Holmes went on to argue that the tower model falls down because it doesn't fully consider what services are needed, or how they fit together, and because it uses a "one size fits all" approach.
Andy Tait, head of public sector strategy at VMware, agreed with Holmes.
"Towers tend to be rigid with hard edges and a strong focus on their own goals, this makes it very difficult to cut across them in order to focus on delivering a service around a user need. You can't look at these towers - end user computing, networks and data centres - independently," he said.
But TechMarketView's O'Toole believes it isn't a rigid model, and suggested that many of the things that Holmes wants to bring into the equation for government procurement could be covered by the existing tower model.
Holmes wants to bring accountability for decisions about technology and digital services back into government, ensure that government owns accountability and architecture, and ensure that departments buy different things in different ways but ensure unique things are built in-house.
"I am not sure the tower model precludes any of these things," said O'Toole.
As an example, she suggested a networking tower could be procured through a commodity framework, or served by an in-house team or a combination of teams.
"There's nothing to say that government can't retain control over decisions such as the technology architecture; that all depends on how you design SIAM," she said.
O'Toole questioned whether anything would really be different aside from the name.
But some organisations are already in the middle of shifting away from the tower model.
A DWP spokesperson said that the organisation's approach "was in line with government policy".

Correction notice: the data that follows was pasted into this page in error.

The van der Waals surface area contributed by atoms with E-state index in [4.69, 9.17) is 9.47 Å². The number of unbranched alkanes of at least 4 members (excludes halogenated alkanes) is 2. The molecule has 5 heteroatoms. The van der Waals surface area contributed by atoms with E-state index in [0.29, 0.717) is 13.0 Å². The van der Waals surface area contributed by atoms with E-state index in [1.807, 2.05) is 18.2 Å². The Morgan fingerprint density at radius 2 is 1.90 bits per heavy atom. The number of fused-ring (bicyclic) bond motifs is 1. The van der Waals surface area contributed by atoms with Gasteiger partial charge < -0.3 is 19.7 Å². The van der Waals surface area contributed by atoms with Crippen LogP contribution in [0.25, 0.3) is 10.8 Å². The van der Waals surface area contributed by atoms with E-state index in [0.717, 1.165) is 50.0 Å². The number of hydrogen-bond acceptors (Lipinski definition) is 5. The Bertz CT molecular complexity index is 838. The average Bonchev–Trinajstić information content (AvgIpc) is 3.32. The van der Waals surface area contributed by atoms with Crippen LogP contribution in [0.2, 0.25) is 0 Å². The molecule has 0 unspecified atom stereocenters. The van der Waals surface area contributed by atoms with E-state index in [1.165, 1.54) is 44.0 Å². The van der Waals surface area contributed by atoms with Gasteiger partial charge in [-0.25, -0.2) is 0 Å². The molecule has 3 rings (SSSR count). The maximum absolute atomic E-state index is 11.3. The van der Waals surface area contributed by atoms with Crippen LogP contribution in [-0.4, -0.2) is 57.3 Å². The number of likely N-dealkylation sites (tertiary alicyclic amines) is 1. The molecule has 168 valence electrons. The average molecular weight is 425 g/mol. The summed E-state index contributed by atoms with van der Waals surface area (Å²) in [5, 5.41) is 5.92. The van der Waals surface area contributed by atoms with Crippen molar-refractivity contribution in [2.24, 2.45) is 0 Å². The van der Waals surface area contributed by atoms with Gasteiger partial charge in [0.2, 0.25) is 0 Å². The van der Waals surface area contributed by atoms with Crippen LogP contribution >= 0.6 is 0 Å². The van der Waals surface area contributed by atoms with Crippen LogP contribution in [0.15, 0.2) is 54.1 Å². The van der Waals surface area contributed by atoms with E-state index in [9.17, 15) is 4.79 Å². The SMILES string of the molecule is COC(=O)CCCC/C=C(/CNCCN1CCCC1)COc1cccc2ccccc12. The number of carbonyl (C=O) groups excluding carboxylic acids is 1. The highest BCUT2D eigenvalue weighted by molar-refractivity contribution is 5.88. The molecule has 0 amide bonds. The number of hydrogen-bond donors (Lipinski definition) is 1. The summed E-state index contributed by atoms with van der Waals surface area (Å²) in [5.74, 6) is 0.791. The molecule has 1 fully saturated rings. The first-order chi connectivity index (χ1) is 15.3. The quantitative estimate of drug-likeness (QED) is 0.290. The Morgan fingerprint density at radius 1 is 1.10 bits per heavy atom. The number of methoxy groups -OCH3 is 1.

"We are not using the tower model going forwards," the spokesperson said, adding that its contracts were being disaggregated into different contracts - some of which will go out for tender, and some of which will come in-house.
O'Toole questioned the logic of disaggregating the different contracts.
"Isn't what [the new approach suggested by Holmes] really advocates is further disaggregation of the ‘towers', which will inevitably lead to more complexity and an even tougher task integrating all of the parts. It might have worked at smaller organisations such as the Cabinet Office and DCMS but can government really handle that on a larger scale."
But clearly some of the problems from the old legacy contracts remain with the tower model. Take DWP's extension of HP's contract to manage the department's hosting infrastructure service. DWP selected HP without a call for competition, and one of the main "technical reasons" it gave related to the tower model.
"The end-to-end service is fragmented between several tower contracts and in some areas the technical parameters within the systems are so intricate that no other provider would be able to legitimately provide the service," DWP said in the tender notice.
So perhaps a new model would make sense, but as O'Toole emphasised, departments and agencies are still confused. And if the tower model isn't being used, then what will be employed in its place? Although Holmes described what he (and perhaps GDS) would like to see, there needs to be an official line from government, explaining what is condoned, what isn't, and how the various organisations can transition away from the tower model.
Better communication between government departments, and clarification from GDS wouldn't go amiss.
Read the follow-up to this feature: Can the tower model still work despite GDS wanting to knock it down?